Opposition in Taiwan moves to topple Chen

By Mure Dickie

TAIPEI, Taiwan,Oct. 31, 2000 (Financial Times)à‚–Taiwan’s opposition parties yesterday took the first step in a threatened effort to topple Chen Shui-bian, the president, in a move that underlines the danger of extended political gridlock following the controversial scrapping of a T$170bn (US$5.3bn) nuclear power plant.

Waving aside conciliatory signals from Mr Chen and his premier, more than 120 legislators signed a motion to recall the president far more than the number required for a parliamentary vote. Under Taiwan’s constitution, voters have the right to remove elected representatives from power.

Nationalist politicians said they were determined to force a preliminary vote by legislators, which would require a two-thirds majority to pass. The effort to remove the president would then have to be approved by a majority in an election in which 50 per cent of the national electorate took part.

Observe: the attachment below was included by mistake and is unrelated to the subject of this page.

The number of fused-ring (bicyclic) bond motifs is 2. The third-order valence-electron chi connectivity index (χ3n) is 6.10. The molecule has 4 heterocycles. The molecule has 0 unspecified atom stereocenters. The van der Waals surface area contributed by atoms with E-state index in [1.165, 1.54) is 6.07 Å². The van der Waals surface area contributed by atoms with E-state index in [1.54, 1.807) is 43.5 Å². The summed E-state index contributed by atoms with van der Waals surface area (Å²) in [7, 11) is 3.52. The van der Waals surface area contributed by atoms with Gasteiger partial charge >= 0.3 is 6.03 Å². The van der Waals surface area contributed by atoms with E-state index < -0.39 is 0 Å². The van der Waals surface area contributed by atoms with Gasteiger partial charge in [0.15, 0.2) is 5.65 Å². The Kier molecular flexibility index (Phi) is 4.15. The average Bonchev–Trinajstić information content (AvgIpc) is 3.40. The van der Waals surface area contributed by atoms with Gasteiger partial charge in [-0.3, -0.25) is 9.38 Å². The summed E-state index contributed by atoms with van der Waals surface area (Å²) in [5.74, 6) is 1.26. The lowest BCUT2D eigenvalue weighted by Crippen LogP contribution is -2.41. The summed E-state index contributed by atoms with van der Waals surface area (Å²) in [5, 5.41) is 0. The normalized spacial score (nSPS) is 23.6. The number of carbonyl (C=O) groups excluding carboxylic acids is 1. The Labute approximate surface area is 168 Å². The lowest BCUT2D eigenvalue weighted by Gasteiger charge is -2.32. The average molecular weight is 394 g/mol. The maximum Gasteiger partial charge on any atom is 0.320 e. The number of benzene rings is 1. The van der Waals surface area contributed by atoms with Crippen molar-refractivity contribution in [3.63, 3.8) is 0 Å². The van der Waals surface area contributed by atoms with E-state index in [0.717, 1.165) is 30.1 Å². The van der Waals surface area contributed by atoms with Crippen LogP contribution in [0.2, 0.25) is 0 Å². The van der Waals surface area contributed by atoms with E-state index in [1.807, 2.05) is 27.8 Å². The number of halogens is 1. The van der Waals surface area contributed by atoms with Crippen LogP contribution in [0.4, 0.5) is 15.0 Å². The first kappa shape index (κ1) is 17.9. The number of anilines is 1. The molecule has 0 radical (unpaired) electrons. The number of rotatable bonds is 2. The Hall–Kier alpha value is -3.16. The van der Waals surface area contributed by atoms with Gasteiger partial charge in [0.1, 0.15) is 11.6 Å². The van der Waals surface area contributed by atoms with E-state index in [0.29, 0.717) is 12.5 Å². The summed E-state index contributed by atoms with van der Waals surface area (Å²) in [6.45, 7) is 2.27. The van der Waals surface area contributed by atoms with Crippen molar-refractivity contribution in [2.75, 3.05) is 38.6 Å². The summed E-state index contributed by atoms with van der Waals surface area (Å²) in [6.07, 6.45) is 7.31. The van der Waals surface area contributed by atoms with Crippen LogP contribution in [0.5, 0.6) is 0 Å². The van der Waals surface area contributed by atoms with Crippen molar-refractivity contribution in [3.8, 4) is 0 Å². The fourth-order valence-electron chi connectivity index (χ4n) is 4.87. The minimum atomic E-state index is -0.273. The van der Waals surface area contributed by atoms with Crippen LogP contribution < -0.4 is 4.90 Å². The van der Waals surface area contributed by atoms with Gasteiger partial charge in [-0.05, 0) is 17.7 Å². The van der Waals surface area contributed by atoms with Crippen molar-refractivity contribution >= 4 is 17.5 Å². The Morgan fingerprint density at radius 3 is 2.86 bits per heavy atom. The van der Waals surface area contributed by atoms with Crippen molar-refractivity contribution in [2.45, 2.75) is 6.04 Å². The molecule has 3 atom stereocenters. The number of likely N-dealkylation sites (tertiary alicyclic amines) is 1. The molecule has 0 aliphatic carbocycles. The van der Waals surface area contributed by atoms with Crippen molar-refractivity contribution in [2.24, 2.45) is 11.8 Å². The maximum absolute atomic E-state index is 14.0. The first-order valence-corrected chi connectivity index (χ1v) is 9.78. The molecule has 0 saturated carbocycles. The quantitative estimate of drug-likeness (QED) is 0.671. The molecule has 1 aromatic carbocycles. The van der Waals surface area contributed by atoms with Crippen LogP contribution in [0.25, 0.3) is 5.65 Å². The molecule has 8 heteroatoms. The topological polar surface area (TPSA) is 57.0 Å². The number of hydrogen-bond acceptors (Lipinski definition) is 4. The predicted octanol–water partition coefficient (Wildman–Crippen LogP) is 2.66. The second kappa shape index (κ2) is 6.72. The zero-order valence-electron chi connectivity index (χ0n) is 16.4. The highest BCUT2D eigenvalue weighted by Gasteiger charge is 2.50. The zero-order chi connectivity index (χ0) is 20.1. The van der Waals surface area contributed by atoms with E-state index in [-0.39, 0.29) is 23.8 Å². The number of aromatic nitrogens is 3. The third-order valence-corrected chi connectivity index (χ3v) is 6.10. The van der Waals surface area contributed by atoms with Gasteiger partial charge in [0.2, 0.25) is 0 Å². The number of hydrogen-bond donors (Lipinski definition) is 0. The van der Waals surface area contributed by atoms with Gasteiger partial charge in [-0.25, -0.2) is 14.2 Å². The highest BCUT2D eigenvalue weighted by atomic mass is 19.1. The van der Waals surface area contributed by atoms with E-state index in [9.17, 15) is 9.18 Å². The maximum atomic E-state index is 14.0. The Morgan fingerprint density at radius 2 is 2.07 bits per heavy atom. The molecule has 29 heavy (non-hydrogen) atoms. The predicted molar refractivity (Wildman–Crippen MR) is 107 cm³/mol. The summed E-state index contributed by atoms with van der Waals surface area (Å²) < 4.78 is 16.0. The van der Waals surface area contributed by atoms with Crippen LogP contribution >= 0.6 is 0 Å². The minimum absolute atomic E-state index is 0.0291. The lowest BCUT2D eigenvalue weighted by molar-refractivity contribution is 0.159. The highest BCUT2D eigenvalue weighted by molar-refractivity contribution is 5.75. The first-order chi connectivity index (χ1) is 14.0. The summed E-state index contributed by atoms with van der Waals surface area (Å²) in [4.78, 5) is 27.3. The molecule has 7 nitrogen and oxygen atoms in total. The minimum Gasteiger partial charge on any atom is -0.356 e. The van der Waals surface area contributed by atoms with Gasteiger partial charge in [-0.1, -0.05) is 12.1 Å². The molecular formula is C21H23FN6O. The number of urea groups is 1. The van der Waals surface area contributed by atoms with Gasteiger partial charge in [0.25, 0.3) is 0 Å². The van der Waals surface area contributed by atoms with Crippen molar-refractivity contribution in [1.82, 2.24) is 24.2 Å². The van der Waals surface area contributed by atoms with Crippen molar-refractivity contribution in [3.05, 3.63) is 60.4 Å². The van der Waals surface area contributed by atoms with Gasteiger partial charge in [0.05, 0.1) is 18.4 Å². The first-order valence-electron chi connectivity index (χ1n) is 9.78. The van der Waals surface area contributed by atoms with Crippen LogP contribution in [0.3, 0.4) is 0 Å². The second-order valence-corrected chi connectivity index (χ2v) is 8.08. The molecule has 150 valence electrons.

Success would be far from assured and some analysts said the move could well be abandoned since it poses significant risks for the Nationalist party, which has a legislative majority but is in poor political shape since its defeat by Mr Chen in March’s presidential poll.

But unprecedented unity among the three opposition parties and their determination to embarrass Mr Chen suggests there is little chance of an early end to the crisis, which has partly paralysed the government and sent share prices and the Taiwan dollar tumbling.

The political noise and fury which yesterday included a balloon-popping demonstration by opposition politicians aimed at driving the premier from the legislature threatens to unnerve investors. John Pinkel, of Salomon Smith Barney, said: “It seems like this could drag on for months. . . meanwhile no decisions of import get made.”

Mr Chen and his premier have attempted to ease Nationalist hostility with an oblique apology for announcing the decision to cancel the nuclear plant shortly after a meeting between the president and Lien Chan, Nationalist chairman.

Nationalists have called the timing a calculated slight and have challenged the cabinet’s power to scrap a project already approved by the legislature a point on which Taiwan’s constitution is unclear.

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